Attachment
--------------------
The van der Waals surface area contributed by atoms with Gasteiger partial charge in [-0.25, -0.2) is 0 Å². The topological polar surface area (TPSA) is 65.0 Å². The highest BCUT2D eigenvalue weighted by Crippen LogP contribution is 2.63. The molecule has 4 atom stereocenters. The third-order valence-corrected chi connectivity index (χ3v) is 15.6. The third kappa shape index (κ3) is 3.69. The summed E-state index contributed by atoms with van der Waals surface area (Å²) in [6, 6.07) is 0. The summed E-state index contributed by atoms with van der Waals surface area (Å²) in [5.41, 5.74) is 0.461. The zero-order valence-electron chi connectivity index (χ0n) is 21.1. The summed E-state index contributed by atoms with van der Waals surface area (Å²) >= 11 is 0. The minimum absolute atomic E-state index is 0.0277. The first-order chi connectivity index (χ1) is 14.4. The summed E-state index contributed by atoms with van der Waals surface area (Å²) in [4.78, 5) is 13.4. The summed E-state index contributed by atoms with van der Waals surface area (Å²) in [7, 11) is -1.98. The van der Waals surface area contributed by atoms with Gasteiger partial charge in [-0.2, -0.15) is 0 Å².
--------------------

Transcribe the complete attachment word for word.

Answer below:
The van der Waals surface area contributed by atoms with Gasteiger partial charge in [-0.25, -0.2) is 0 Å². The topological polar surface area (TPSA) is 65.0 Å². The highest BCUT2D eigenvalue weighted by Crippen LogP contribution is 2.63. The molecule has 4 atom stereocenters. The third-order valence-corrected chi connectivity index (χ3v) is 15.6. The third kappa shape index (κ3) is 3.69. The summed E-state index contributed by atoms with van der Waals surface area (Å²) in [6, 6.07) is 0. The summed E-state index contributed by atoms with van der Waals surface area (Å²) in [5.41, 5.74) is 0.461. The zero-order valence-electron chi connectivity index (χ0n) is 21.1. The summed E-state index contributed by atoms with van der Waals surface area (Å²) >= 11 is 0. The minimum absolute atomic E-state index is 0.0277. The first-order chi connectivity index (χ1) is 14.4. The summed E-state index contributed by atoms with van der Waals surface area (Å²) in [4.78, 5) is 13.4. The summed E-state index contributed by atoms with van der Waals surface area (Å²) in [7, 11) is -1.98. The van der Waals surface area contributed by atoms with Gasteiger partial charge in [-0.2, -0.15) is 0 Å².